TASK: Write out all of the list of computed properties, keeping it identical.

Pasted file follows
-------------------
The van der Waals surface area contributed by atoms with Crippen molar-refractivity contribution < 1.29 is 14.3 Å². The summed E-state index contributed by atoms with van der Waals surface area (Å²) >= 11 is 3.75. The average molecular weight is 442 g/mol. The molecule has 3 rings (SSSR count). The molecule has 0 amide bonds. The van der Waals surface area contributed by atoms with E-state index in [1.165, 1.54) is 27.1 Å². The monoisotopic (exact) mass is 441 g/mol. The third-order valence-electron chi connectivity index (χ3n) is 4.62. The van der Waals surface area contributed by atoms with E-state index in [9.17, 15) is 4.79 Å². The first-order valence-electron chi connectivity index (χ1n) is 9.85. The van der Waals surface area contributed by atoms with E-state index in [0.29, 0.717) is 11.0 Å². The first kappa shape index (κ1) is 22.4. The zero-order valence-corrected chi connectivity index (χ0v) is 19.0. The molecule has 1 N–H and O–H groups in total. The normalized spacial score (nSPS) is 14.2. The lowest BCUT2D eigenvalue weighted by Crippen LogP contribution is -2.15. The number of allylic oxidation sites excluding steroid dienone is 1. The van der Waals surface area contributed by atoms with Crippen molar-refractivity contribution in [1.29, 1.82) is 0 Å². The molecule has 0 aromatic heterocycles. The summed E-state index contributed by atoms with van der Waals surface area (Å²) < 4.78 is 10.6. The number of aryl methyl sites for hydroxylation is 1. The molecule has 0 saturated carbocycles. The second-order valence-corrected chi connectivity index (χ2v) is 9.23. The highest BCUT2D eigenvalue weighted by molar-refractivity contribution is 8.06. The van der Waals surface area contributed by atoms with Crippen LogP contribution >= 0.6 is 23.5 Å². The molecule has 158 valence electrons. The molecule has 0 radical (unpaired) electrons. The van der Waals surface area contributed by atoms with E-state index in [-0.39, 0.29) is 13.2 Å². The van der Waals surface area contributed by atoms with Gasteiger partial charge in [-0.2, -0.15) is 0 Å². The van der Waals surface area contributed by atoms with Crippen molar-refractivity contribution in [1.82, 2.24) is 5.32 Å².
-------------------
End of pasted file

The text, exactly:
The van der Waals surface area contributed by atoms with Crippen molar-refractivity contribution < 1.29 is 14.3 Å². The summed E-state index contributed by atoms with van der Waals surface area (Å²) >= 11 is 3.75. The average molecular weight is 442 g/mol. The molecule has 3 rings (SSSR count). The molecule has 0 amide bonds. The van der Waals surface area contributed by atoms with E-state index in [1.165, 1.54) is 27.1 Å². The monoisotopic (exact) mass is 441 g/mol. The third-order valence-electron chi connectivity index (χ3n) is 4.62. The van der Waals surface area contributed by atoms with E-state index in [9.17, 15) is 4.79 Å². The first-order valence-electron chi connectivity index (χ1n) is 9.85. The van der Waals surface area contributed by atoms with E-state index in [0.29, 0.717) is 11.0 Å². The first kappa shape index (κ1) is 22.4. The zero-order valence-corrected chi connectivity index (χ0v) is 19.0. The molecule has 1 N–H and O–H groups in total. The normalized spacial score (nSPS) is 14.2. The lowest BCUT2D eigenvalue weighted by Crippen LogP contribution is -2.15. The number of allylic oxidation sites excluding steroid dienone is 1. The van der Waals surface area contributed by atoms with Crippen molar-refractivity contribution in [1.29, 1.82) is 0 Å². The molecule has 0 aromatic heterocycles. The summed E-state index contributed by atoms with van der Waals surface area (Å²) < 4.78 is 10.6. The number of aryl methyl sites for hydroxylation is 1. The molecule has 0 saturated carbocycles. The second-order valence-corrected chi connectivity index (χ2v) is 9.23. The highest BCUT2D eigenvalue weighted by molar-refractivity contribution is 8.06. The van der Waals surface area contributed by atoms with Crippen LogP contribution >= 0.6 is 23.5 Å². The molecule has 158 valence electrons. The molecule has 0 radical (unpaired) electrons. The van der Waals surface area contributed by atoms with E-state index in [-0.39, 0.29) is 13.2 Å². The van der Waals surface area contributed by atoms with Gasteiger partial charge in [-0.2, -0.15) is 0 Å². The van der Waals surface area contributed by atoms with Crippen molar-refractivity contribution in [1.82, 2.24) is 5.32 Å².